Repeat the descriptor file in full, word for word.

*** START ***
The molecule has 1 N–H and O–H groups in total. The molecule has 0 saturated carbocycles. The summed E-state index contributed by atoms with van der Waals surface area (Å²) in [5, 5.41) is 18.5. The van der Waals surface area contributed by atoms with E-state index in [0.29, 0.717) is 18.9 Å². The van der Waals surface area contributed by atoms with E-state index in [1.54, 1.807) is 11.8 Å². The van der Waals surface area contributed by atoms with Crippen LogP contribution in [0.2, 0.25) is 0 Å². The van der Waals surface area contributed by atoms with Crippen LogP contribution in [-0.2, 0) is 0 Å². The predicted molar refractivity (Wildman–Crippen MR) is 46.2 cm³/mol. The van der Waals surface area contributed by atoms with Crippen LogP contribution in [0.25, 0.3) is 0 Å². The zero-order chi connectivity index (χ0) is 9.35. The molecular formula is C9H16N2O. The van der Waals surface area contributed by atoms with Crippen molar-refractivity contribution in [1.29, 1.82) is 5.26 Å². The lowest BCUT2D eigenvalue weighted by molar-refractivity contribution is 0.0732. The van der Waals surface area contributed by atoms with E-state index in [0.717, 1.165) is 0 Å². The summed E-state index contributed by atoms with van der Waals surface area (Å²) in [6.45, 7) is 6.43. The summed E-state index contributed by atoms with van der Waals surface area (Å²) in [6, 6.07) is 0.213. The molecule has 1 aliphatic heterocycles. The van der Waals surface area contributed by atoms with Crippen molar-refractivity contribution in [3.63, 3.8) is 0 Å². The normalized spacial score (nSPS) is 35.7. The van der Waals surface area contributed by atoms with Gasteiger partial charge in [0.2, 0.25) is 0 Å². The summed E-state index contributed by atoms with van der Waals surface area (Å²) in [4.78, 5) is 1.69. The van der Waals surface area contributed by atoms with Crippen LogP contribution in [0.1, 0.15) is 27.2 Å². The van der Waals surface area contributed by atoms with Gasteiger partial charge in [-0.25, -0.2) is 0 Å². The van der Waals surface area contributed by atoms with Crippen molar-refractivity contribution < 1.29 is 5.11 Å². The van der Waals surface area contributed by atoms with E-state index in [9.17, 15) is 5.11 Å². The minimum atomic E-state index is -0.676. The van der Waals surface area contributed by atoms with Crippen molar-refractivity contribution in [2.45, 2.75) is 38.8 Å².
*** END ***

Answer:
The molecule has 1 N–H and O–H groups in total. The molecule has 0 saturated carbocycles. The summed E-state index contributed by atoms with van der Waals surface area (Å²) in [5, 5.41) is 18.5. The van der Waals surface area contributed by atoms with E-state index in [0.29, 0.717) is 18.9 Å². The van der Waals surface area contributed by atoms with E-state index in [1.54, 1.807) is 11.8 Å². The van der Waals surface area contributed by atoms with Crippen LogP contribution in [0.2, 0.25) is 0 Å². The van der Waals surface area contributed by atoms with Crippen LogP contribution in [-0.2, 0) is 0 Å². The predicted molar refractivity (Wildman–Crippen MR) is 46.2 cm³/mol. The van der Waals surface area contributed by atoms with Crippen LogP contribution in [0.25, 0.3) is 0 Å². The zero-order chi connectivity index (χ0) is 9.35. The molecular formula is C9H16N2O. The van der Waals surface area contributed by atoms with Crippen molar-refractivity contribution in [1.29, 1.82) is 5.26 Å². The lowest BCUT2D eigenvalue weighted by molar-refractivity contribution is 0.0732. The van der Waals surface area contributed by atoms with E-state index in [0.717, 1.165) is 0 Å². The summed E-state index contributed by atoms with van der Waals surface area (Å²) in [6.45, 7) is 6.43. The summed E-state index contributed by atoms with van der Waals surface area (Å²) in [6, 6.07) is 0.213. The molecule has 1 aliphatic heterocycles. The van der Waals surface area contributed by atoms with Crippen molar-refractivity contribution in [3.63, 3.8) is 0 Å². The normalized spacial score (nSPS) is 35.7. The van der Waals surface area contributed by atoms with Gasteiger partial charge in [0.2, 0.25) is 0 Å². The summed E-state index contributed by atoms with van der Waals surface area (Å²) in [4.78, 5) is 1.69. The van der Waals surface area contributed by atoms with Crippen LogP contribution in [0.1, 0.15) is 27.2 Å². The van der Waals surface area contributed by atoms with Gasteiger partial charge in [-0.25, -0.2) is 0 Å². The van der Waals surface area contributed by atoms with Crippen molar-refractivity contribution < 1.29 is 5.11 Å². The van der Waals surface area contributed by atoms with E-state index in [9.17, 15) is 5.11 Å². The minimum atomic E-state index is -0.676. The van der Waals surface area contributed by atoms with Crippen molar-refractivity contribution in [2.45, 2.75) is 38.8 Å².